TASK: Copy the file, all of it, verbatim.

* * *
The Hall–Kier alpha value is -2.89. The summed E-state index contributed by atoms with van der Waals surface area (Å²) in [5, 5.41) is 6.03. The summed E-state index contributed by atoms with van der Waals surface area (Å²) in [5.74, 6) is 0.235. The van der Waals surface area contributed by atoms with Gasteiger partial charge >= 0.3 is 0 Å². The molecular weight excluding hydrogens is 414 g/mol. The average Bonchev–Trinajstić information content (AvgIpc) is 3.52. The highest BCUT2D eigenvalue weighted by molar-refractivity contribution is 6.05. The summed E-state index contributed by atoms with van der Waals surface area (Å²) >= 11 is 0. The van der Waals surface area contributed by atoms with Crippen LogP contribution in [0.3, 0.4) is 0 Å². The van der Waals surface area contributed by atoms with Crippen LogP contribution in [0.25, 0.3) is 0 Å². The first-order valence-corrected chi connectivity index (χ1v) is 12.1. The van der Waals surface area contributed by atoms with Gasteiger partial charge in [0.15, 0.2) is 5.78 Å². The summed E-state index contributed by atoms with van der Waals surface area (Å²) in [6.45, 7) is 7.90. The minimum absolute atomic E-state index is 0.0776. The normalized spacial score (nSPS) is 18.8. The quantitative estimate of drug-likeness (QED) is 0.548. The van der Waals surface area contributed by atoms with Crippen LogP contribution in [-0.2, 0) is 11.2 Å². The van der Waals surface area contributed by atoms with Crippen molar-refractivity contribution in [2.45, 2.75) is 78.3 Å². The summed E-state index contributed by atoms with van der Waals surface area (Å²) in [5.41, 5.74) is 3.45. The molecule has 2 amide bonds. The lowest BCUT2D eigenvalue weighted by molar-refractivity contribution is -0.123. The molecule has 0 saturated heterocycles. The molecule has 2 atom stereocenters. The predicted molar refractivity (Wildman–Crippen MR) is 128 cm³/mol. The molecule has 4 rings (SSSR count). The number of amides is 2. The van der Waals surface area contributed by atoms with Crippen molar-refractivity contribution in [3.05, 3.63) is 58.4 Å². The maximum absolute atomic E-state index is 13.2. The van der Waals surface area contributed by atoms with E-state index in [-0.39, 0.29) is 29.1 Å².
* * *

The Hall–Kier alpha value is -2.89. The summed E-state index contributed by atoms with van der Waals surface area (Å²) in [5, 5.41) is 6.03. The summed E-state index contributed by atoms with van der Waals surface area (Å²) in [5.74, 6) is 0.235. The van der Waals surface area contributed by atoms with Gasteiger partial charge >= 0.3 is 0 Å². The molecular weight excluding hydrogens is 414 g/mol. The average Bonchev–Trinajstić information content (AvgIpc) is 3.52. The highest BCUT2D eigenvalue weighted by molar-refractivity contribution is 6.05. The summed E-state index contributed by atoms with van der Waals surface area (Å²) >= 11 is 0. The van der Waals surface area contributed by atoms with Crippen LogP contribution in [0.3, 0.4) is 0 Å². The van der Waals surface area contributed by atoms with Crippen LogP contribution in [0.25, 0.3) is 0 Å². The first-order valence-corrected chi connectivity index (χ1v) is 12.1. The van der Waals surface area contributed by atoms with Gasteiger partial charge in [0.15, 0.2) is 5.78 Å². The summed E-state index contributed by atoms with van der Waals surface area (Å²) in [6.45, 7) is 7.90. The minimum absolute atomic E-state index is 0.0776. The normalized spacial score (nSPS) is 18.8. The quantitative estimate of drug-likeness (QED) is 0.548. The van der Waals surface area contributed by atoms with Crippen LogP contribution in [-0.2, 0) is 11.2 Å². The van der Waals surface area contributed by atoms with Crippen molar-refractivity contribution in [2.45, 2.75) is 78.3 Å². The summed E-state index contributed by atoms with van der Waals surface area (Å²) in [5.41, 5.74) is 3.45. The molecule has 2 amide bonds. The lowest BCUT2D eigenvalue weighted by molar-refractivity contribution is -0.123. The molecule has 0 saturated heterocycles. The molecule has 2 atom stereocenters. The predicted molar refractivity (Wildman–Crippen MR) is 128 cm³/mol. The molecule has 4 rings (SSSR count). The number of amides is 2. The van der Waals surface area contributed by atoms with Crippen molar-refractivity contribution in [3.05, 3.63) is 58.4 Å². The maximum absolute atomic E-state index is 13.2. The van der Waals surface area contributed by atoms with E-state index in [-0.39, 0.29) is 29.1 Å².